Podcast Hosts Explore Familiar Hollywood Trends in “Alien” Franchise

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The Better Off Undead Show Takes on Hollywood and their approach to sequels in this week's episode.

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I liked it for what it was and what it tried to do,” says Truant, “but there were too many unanswered questions and the stories didn’t match up.

“If a movie makes money, they have to do a sequel. That’s the rule of Hollywood.” So says David Wright, who co-hosts the horror-focused “Better Off Undead” podcast with fellow writers/fans Johnny B. Truant and Sean Platt. As authors of ongoing horror-fiction book series themselves (Truant is currently working on “Fat Vampire 2,” the sequel to his recently-published “Fat Vampire”; and Platt and Wright collaborate on multiple serial-fiction series including the popular “Yesterday’s Gone” and the new “Z 2134”), the trio understands both the appeal and the challenges of creating sequels.

In their recent eleventh episode of the podcast, they offer an insightful review of various horror-movie franchises and address the question of how well sequels measure up to the original work.

The podcast hosts give considerable attention to one franchise in particular, the “Alien” movies, which, although tough to pigeonhole as strictly “horror,” provide plenty of material for examining horror series trends.

Johnny B. Truant believes that the original movie, “Alien,” is particularly impressive in its ability to withstand the test of time. “I feel it completely stands up,” he says. “It was made in 1979, but it could have been made five years ago.” Truant credits this achievement largely to the film’s simplicity. “The cast was limited to the handful of surviving crew members, and the set design wasn’t overdone. There were a number of buttons and controls everywhere, but they’re all believable and make sense.”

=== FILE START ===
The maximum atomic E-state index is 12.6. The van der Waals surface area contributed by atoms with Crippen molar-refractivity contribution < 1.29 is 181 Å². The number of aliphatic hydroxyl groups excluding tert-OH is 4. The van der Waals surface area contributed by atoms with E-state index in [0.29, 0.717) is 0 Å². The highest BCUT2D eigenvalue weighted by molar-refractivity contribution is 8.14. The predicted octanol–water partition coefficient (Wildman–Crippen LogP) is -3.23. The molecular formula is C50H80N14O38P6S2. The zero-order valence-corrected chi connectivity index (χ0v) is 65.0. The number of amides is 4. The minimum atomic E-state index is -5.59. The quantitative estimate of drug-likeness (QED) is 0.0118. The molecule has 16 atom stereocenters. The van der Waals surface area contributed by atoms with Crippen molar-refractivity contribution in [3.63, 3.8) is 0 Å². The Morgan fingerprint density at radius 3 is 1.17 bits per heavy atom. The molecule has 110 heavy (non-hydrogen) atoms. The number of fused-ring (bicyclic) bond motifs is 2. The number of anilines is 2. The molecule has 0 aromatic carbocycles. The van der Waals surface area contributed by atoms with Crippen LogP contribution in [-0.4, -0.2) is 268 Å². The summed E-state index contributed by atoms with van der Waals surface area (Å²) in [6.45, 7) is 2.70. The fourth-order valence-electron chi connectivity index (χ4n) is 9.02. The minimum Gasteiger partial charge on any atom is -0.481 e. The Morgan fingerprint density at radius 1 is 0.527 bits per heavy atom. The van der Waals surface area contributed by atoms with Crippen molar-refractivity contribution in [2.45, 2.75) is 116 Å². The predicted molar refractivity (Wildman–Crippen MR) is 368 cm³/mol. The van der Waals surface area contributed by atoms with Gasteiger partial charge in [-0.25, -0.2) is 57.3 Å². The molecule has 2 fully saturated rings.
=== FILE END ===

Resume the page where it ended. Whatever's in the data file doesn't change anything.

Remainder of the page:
As a contrast, Truant and co-hosts Platt and Wright discuss “Manhunter,” the predecessor to landmark film “Silence of the Lambs.” Says Platt, “The performances are great but the soundtrack is so dated and distracting it pulls me out of the movie.”

The hosts find that “Aliens,” the sequel to “Alien,” wasn’t necessarily better or worse than the original so much as it was different, but agree that the series went downhill from there. Like many other franchises, it eventually reached a point where it seemed the studios were milking it for every penny they could get. The hosts feel it officially completed its downward spiral and effectively ruined two series when they intersected in the film “Alien vs. Predator.”

Similarly, “Friday the 13th” tried to draw fans by merging with “Nightmare on Elm Street” in the film “Freddy vs. Jason.” But the hosts feel the series had already gone off the deep end by launching its hockey mask-wearing villain into space in its tenth installment, “Jason X.”

In an attempt to combat this trend towards declining series, many filmmakers have tried to refresh their stories by releasing prequels. But even more ambitious efforts like the 2012 “Alien” prequel, “Prometheus,” had its problems as it attempted to explain how the story began.

“I liked it for what it was and what it tried to do,” says Truant, “but there were too many unanswered questions and the stories didn’t match up. ‘Prometheus’ doesn’t end in a way where you can imagine time passing and ‘Alien’ beginning.”

But Sean Platt recognizes that often, even when filmmakers make a genuine effort to equal or improve upon a classic, their fans will be divided from day one. “Even before Prometheus was released, it seemed like many ‘Alien’ fans were ready to put it on a pedestal, while others wanted to attack it.”

Through their thorough examination of numerous horror franchises, Truant, Platt, and Wright reveal one clear consensus. Despite Hollywood’s mostly unfavorable reputation for horror sequels, the chance for fans to see their favorite stories carried forward will keep them coming back for more.

Listeners can catch the Better Off Undead Show on iTunes or watch it on Youtube.

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